Fueled by a blitzkrieg advertising strategy and some questionable recruitment practices, for-profit colleges sporting billboard-friendly names like DeVry University, University of Phoenix, and ITT Tech have made big profits in higher education. But at what cost?
Big gains come under big scrutiny
While public and private not-for-profit institutions of higher education have historically claimed the lion’s share of college enrollments, for-profit colleges have made strong inroads recently, increasing enrollment by 418% since 2000.
The first crack in those rosy numbers emerged when the federal government noticed some unscrupulous behavior by for-profit colleges in their treatment of U.S. veterans, including “signing up brain-injured troops for classes, forcing unneeded student loans on veterans, and promising career opportunities through worthless degree programs.”
Closer inspection revealed that more than one-quarter of all for-profit colleges receive 80% of their revenue – typically in the form of grants, loans and GI Bill funding – from the federal government.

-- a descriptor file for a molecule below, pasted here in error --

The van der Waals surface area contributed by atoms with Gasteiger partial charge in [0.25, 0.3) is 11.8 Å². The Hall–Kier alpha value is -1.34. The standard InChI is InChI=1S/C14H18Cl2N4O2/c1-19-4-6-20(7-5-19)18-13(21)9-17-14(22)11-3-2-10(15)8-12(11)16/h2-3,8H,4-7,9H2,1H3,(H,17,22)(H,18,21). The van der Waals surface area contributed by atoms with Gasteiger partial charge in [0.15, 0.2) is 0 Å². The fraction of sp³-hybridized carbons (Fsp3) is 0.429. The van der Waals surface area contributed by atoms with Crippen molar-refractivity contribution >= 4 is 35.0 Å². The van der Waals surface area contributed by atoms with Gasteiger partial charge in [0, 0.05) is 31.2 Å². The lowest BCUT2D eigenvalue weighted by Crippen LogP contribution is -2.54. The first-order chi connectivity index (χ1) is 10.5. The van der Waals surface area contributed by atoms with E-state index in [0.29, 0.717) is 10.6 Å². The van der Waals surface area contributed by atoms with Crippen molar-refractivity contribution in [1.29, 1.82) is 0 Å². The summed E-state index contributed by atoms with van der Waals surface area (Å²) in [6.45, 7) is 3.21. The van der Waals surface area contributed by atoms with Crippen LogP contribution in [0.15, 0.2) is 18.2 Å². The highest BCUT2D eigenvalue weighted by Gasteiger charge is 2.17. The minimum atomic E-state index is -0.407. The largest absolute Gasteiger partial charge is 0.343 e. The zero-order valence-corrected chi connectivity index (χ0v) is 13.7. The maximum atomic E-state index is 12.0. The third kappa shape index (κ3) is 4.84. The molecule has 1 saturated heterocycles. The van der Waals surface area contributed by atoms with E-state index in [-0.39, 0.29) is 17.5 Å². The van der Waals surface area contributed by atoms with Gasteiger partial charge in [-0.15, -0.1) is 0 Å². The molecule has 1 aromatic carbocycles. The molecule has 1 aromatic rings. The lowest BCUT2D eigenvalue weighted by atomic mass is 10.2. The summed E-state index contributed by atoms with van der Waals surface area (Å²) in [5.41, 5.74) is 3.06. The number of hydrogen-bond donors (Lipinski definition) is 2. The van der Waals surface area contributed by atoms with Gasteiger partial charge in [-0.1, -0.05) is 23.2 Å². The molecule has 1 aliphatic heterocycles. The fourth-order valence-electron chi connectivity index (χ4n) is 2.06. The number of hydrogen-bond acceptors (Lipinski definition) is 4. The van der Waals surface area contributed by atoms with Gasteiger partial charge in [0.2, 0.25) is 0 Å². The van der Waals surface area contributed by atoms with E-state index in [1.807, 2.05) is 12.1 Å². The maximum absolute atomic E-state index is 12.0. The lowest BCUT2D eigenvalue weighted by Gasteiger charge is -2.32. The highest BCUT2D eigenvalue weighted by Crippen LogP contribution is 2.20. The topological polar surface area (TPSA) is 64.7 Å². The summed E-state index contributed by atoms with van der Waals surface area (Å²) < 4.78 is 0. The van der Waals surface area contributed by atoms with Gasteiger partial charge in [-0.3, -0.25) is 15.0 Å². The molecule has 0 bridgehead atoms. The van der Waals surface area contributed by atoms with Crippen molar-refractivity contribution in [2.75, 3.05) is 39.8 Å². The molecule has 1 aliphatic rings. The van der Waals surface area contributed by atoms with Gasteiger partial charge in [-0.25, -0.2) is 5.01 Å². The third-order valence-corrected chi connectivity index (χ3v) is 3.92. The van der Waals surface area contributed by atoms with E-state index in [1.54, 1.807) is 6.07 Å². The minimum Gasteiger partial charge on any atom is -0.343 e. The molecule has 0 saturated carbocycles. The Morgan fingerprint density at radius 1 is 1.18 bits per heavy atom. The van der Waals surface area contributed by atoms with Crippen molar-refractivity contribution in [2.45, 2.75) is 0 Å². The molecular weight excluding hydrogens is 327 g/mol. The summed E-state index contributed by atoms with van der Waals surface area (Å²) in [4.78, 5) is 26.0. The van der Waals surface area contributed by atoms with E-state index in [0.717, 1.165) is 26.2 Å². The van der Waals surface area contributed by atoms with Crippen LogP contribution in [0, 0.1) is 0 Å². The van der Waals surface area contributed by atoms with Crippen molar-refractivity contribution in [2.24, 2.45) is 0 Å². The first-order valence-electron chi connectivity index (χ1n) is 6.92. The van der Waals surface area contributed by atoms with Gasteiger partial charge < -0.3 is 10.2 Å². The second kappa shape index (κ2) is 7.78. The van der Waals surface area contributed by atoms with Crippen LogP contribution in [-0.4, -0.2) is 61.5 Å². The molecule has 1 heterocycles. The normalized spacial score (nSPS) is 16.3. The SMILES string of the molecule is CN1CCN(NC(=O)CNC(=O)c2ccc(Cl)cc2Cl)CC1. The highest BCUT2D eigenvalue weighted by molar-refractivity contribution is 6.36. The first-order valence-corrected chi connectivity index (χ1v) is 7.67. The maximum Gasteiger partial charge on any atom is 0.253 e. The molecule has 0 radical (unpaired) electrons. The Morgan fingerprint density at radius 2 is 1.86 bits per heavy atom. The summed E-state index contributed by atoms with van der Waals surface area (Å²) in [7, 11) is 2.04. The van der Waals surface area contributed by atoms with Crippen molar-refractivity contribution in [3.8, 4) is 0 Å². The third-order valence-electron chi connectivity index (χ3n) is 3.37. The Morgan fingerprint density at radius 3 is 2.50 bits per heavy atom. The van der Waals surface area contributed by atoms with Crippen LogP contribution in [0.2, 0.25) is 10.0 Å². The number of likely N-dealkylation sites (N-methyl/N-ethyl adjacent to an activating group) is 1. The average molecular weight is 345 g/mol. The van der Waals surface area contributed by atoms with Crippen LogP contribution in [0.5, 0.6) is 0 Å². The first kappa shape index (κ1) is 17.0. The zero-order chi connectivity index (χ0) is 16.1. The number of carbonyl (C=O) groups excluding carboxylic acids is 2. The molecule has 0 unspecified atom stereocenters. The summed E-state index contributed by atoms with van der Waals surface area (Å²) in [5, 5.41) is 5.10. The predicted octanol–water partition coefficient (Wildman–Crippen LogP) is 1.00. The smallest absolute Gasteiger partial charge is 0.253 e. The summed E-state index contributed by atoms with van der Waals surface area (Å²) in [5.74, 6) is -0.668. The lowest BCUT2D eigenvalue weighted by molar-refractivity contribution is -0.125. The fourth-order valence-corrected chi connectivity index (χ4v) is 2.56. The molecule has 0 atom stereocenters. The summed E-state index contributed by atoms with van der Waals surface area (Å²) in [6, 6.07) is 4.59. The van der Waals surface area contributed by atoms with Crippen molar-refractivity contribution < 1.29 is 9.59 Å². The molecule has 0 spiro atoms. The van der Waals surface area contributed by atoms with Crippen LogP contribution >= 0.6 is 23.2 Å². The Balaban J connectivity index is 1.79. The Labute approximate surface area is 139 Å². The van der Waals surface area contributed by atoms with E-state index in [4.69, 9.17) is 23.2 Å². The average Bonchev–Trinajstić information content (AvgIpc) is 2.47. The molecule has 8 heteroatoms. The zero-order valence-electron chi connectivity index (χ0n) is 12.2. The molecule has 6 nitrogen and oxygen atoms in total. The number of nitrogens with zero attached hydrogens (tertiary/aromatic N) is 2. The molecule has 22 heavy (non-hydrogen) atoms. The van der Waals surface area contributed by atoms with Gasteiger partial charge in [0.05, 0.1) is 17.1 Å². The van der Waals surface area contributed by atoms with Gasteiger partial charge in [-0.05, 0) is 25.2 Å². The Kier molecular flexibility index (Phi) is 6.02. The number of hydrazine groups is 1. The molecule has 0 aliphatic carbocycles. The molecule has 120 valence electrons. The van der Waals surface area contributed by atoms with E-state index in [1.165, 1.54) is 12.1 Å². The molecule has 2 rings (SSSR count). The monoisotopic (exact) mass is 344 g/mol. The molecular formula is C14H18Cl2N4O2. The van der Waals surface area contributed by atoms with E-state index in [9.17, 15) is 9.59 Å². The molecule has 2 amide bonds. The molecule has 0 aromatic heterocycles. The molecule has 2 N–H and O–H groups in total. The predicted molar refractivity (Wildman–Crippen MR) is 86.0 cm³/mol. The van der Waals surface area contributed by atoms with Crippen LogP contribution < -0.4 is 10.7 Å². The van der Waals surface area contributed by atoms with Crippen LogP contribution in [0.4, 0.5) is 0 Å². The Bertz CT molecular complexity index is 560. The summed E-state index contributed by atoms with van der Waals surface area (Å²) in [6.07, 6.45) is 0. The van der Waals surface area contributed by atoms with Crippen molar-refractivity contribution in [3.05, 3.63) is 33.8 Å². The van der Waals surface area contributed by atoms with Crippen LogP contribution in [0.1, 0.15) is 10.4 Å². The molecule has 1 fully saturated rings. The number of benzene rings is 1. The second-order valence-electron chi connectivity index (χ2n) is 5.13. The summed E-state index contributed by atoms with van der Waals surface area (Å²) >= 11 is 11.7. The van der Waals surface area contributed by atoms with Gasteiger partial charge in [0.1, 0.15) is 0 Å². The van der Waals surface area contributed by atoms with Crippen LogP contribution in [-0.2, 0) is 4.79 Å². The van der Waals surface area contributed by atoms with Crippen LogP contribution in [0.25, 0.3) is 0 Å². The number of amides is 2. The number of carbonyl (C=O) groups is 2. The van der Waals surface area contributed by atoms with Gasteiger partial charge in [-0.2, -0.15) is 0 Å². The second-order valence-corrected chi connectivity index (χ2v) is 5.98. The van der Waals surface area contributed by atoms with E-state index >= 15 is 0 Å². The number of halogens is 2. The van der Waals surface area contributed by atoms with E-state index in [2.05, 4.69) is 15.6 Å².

Stars and Stripes, an independent U.S. military newspaper, reports that since a revamped GI Bill took effect in August 2009, for-profit colleges have snagged 35% ($618 million) of all federal dollars spent on veteran education, while offering online programs that may “hinder veterans’ reintegration into civilian society.” And recently, Student Veterans of America yanked their charters for student clubs at 26 for-profit institutions – 14 of which were “military friendly” – for defrauding veterans and misrepresentation.
It turns out that for-profit colleges actually have quite a rap sheet when it comes to practices intended to boost enrollment (read: profits). Swindling students, using unscrupulous tactics to lure veterans and manipulating statistics to remain eligible for federal dollars is the norm – while recruiters downplay higher rates of unemployment and loan default that are more common for graduates of for-profit institutions.
Of equal concern: Marketing by for-profit colleges – on average about 22% of their budgets – pales in comparison to those of not-for-profit institutions, which averages about 1%. Reports show the for-profit education industry spends more on marketing than brands like Tide, Revlon and FedEx – and this spending can exceed what is spent on instruction.